Q18 . How the Competent Authority will take action

Answer- It has been provided that Where the Competent Authority or officers appointed under sub-section (2), for the purposes of this section, has reason to believe (the reason for such belief to be recorded in writing), on the basis of such information and particulars as may be prescribed, that any deposit taker is soliciting deposits in contravention of section 3, he may, by order in writing, provisionally attach the deposits held by the deposit taker and the money or other property acquired either in the name of the deposit taker or in the name of any other person on behalf of the deposit taker from the date of the order, in such manner as may be prescribed. Therefore Rules which are yet to be notified will be important.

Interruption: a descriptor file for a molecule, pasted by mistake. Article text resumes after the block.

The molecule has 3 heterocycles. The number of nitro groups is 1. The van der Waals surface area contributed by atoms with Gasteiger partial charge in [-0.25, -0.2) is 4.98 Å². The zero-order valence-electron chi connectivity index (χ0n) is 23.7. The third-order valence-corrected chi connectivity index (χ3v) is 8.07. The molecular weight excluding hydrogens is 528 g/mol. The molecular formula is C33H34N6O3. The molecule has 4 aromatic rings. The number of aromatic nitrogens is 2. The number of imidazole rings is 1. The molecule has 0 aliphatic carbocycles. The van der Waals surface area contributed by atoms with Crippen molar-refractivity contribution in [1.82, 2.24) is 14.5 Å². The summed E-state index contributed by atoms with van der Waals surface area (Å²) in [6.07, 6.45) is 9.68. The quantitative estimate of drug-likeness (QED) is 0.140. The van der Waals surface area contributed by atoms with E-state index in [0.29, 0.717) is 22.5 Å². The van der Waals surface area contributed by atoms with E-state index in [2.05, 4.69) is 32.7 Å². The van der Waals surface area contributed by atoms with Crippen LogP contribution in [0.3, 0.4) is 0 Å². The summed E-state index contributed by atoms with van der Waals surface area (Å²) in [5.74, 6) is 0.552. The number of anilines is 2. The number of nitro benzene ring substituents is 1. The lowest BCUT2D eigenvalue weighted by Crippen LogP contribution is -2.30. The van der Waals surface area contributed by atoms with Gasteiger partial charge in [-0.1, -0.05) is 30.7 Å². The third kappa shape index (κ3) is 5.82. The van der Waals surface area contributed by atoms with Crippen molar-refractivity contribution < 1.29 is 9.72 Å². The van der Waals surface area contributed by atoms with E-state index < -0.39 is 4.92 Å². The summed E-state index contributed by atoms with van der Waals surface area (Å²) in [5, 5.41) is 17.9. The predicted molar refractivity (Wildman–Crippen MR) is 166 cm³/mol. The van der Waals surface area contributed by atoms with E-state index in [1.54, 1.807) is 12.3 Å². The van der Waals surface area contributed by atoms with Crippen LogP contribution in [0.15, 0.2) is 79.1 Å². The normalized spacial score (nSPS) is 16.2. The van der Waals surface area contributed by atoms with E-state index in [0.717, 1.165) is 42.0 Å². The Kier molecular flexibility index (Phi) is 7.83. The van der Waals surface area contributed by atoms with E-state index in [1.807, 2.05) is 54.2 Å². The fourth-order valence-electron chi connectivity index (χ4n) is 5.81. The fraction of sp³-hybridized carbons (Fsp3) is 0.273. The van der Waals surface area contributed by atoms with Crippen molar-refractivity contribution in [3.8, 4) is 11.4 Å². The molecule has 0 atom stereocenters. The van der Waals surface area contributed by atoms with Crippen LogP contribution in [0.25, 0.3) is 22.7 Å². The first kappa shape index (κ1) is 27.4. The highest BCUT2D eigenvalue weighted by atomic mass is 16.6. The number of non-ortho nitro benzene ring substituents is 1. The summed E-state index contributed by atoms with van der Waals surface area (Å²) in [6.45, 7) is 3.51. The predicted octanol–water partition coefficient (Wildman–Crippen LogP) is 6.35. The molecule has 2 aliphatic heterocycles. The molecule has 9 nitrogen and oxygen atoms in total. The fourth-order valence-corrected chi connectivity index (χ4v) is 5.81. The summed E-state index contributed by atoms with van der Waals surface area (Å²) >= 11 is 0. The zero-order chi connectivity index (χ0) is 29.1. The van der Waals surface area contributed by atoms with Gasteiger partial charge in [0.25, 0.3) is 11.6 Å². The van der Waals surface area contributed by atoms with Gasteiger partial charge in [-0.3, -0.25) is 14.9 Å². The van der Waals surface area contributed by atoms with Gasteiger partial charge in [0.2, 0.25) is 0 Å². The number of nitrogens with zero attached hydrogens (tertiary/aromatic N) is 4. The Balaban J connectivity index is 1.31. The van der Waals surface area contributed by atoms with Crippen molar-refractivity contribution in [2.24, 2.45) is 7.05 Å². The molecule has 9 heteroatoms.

Conclusion

In our country the implementing any law by authorities is genrally by looking at every comma and fullstop in the legislation and not going in to intent and object of the law. It is left to the courts to give appropriate reliefs. There are many unanswered questions in the mind of stakeholders, individuals and firms. The Government shall do well to come out with relevant clarification to dispel the fear of implementation in business communities.

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Qualification: CA in Practice
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Location: Indore, Madhya Pradesh, IN
Member Since: 24 Sep 2017 | Total Posts: 1